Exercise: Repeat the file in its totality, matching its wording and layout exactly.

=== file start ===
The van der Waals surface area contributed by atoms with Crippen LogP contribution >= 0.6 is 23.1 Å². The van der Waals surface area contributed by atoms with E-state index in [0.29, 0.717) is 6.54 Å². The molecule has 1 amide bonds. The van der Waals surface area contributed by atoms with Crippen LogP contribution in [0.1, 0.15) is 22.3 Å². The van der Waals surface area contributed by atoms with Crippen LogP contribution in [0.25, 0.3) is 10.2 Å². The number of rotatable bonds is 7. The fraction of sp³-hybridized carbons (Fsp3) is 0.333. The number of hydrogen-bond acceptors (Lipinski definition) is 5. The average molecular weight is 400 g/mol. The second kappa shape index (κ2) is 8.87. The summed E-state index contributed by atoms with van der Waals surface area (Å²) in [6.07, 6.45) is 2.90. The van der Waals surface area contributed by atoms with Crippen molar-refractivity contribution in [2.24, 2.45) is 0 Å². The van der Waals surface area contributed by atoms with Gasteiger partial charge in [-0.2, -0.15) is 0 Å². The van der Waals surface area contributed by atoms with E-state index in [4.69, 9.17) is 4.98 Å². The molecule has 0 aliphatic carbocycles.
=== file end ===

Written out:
The van der Waals surface area contributed by atoms with Crippen LogP contribution >= 0.6 is 23.1 Å². The van der Waals surface area contributed by atoms with E-state index in [0.29, 0.717) is 6.54 Å². The molecule has 1 amide bonds. The van der Waals surface area contributed by atoms with Crippen LogP contribution in [0.1, 0.15) is 22.3 Å². The van der Waals surface area contributed by atoms with Crippen LogP contribution in [0.25, 0.3) is 10.2 Å². The number of rotatable bonds is 7. The fraction of sp³-hybridized carbons (Fsp3) is 0.333. The number of hydrogen-bond acceptors (Lipinski definition) is 5. The average molecular weight is 400 g/mol. The second kappa shape index (κ2) is 8.87. The summed E-state index contributed by atoms with van der Waals surface area (Å²) in [6.07, 6.45) is 2.90. The van der Waals surface area contributed by atoms with Crippen molar-refractivity contribution in [2.24, 2.45) is 0 Å². The van der Waals surface area contributed by atoms with Gasteiger partial charge in [-0.2, -0.15) is 0 Å². The van der Waals surface area contributed by atoms with E-state index in [4.69, 9.17) is 4.98 Å². The molecule has 0 aliphatic carbocycles.